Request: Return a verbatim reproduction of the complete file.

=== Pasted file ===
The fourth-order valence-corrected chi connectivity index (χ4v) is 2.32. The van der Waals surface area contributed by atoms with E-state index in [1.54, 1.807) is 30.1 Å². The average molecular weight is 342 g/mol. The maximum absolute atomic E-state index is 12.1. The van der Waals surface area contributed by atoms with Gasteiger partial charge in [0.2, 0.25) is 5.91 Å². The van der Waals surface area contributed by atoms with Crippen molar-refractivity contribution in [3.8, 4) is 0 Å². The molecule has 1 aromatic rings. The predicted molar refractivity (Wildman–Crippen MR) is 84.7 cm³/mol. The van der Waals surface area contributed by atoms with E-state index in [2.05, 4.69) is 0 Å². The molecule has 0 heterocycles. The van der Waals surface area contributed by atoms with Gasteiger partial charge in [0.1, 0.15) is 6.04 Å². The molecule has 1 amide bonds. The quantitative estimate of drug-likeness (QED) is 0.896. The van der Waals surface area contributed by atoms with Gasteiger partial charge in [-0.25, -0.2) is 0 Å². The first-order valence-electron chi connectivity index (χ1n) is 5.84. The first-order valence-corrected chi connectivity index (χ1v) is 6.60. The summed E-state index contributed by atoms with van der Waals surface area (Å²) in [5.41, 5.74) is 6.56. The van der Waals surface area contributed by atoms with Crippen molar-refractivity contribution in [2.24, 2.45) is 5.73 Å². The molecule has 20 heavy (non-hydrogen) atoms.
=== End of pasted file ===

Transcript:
The fourth-order valence-corrected chi connectivity index (χ4v) is 2.32. The van der Waals surface area contributed by atoms with E-state index in [1.54, 1.807) is 30.1 Å². The average molecular weight is 342 g/mol. The maximum absolute atomic E-state index is 12.1. The van der Waals surface area contributed by atoms with Gasteiger partial charge in [0.2, 0.25) is 5.91 Å². The van der Waals surface area contributed by atoms with Crippen molar-refractivity contribution in [3.8, 4) is 0 Å². The molecule has 1 aromatic rings. The predicted molar refractivity (Wildman–Crippen MR) is 84.7 cm³/mol. The van der Waals surface area contributed by atoms with E-state index in [2.05, 4.69) is 0 Å². The molecule has 0 heterocycles. The van der Waals surface area contributed by atoms with Gasteiger partial charge in [0.1, 0.15) is 6.04 Å². The molecule has 1 amide bonds. The quantitative estimate of drug-likeness (QED) is 0.896. The van der Waals surface area contributed by atoms with Gasteiger partial charge in [-0.25, -0.2) is 0 Å². The first-order valence-electron chi connectivity index (χ1n) is 5.84. The first-order valence-corrected chi connectivity index (χ1v) is 6.60. The summed E-state index contributed by atoms with van der Waals surface area (Å²) in [5.41, 5.74) is 6.56. The van der Waals surface area contributed by atoms with Crippen molar-refractivity contribution in [2.24, 2.45) is 5.73 Å². The molecule has 20 heavy (non-hydrogen) atoms.